FT Alphaville has written about the (new) negative territory being experienced in US government swap spreads – the 10-year government swap, to be precise.
On Tuesday, however, that spiral descended further, taking in the 7-year swap spread (H/T Alea).
The Bloomberg table below, for example, shows the 7-year swap was trading at a negative 0.25 basis points spread on Tuesday afternoon in London:
The 10-year swap spread, which turned negative for the first time on March 23, was trading at a negative 4.63bp.
So is all this negativity cause for concern?
Before we answer that, it’s worth reiterating that a negative swap spread simply means that the Treasury yield is higher than the swap rate, which as Bloomberg explains is traditionally greater because it is derived from floating payments based on interest rates that contain credit risk, such as the London interbank offered rate.
In a sense, therefore, the negativity suggests Treasury yields are no longer a reflection of the true cost of risk-free borrowing. But while that might be connected to genuine market concerns over the credit quality of the issuer, it could also be related to good old fashioned supply and demand fundamentals.
Jim Reid at Deutsche Bank put it well on Monday:
So for now Sovereign risk is a double-edged sword with some fascinating benefits to offset the obvious negatives. Lower Treasury yields has been one such gain and secondly we’ve had the unique situation where last week US 10 year swap spreads turned negative for the first time on record.
UK swap spreads have been negative for a few weeks now. Ultra tight (and negative swap spreads) are wonderful conditions for holders of spread product which in turn has the ability to increase confidence in equity markets.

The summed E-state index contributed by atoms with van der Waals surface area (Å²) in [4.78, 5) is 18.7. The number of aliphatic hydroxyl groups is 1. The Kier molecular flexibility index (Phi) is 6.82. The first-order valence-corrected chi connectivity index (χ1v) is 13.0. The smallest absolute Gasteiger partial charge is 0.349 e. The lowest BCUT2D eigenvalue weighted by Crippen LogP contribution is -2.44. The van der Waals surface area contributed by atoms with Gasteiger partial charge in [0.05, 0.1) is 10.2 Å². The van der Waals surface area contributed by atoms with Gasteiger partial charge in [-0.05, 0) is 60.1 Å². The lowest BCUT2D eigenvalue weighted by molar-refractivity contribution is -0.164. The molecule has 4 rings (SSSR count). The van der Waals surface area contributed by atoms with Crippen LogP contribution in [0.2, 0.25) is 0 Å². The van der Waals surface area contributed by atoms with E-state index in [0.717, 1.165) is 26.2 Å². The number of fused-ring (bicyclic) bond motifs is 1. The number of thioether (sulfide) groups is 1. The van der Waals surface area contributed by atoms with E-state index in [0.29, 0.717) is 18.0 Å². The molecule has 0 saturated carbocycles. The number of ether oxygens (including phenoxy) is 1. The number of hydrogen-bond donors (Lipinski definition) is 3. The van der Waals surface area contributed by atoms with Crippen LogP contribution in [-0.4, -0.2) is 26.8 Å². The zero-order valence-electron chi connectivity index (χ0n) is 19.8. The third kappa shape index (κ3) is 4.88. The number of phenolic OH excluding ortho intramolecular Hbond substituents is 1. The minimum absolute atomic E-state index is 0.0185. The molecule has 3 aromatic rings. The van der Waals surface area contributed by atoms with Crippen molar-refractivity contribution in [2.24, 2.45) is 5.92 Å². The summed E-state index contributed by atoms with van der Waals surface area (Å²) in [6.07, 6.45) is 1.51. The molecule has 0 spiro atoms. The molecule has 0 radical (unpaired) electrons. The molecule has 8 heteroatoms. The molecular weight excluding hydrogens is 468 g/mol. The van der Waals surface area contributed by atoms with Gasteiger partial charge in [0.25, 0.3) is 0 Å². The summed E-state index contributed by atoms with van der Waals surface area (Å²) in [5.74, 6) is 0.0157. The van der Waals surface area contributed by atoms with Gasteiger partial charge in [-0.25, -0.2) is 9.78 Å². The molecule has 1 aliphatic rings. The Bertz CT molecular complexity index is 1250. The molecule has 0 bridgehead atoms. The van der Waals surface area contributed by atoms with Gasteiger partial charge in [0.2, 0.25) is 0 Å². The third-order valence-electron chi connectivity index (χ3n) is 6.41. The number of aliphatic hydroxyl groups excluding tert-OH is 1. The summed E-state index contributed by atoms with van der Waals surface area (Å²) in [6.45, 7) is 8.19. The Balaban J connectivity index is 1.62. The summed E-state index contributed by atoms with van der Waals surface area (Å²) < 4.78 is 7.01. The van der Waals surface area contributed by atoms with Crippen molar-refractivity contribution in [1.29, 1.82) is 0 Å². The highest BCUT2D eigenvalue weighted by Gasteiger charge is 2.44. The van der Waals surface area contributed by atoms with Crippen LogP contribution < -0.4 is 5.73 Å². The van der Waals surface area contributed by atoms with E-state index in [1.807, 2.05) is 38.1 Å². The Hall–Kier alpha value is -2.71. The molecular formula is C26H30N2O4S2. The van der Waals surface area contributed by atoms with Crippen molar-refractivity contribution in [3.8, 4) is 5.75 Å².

Indeed in the early years of my career in credit markets, swap spreads were the most important performance variable I tracked. In this cycle the market has been less focused on it. This is probably because investors are far more credit focused now than they were 10-15 years ago. Back in those days we always argued against those that said that swap spreads were a proxy for AA bank credit risk.
We thought and continue to think that swap spreads are mostly a function of the relative supply (and demand) for Government bonds. Its no coincident that the all-time wides for swap spreads occurred in early 2000 when the market was pricing in almost permanent Government bond buy backs and the possible elimination of Government debt.
Swap spreads gapped wider and credit had a very hard time. Today with government issuance likely to remain high for as far as the eye can see it therefore stands to reason that swap spreads should be very low. Only in times of severe stress do swap spreads reflect credit risk. Outside of this its all about relative Government bond supply.
Barclays Capital has also warned that the market could be skewed by the repo market’s inability to easily absorb the extra $200bn worth of collateral supply created by the Fed’s re-introduction of the Supplementary Financing Programme.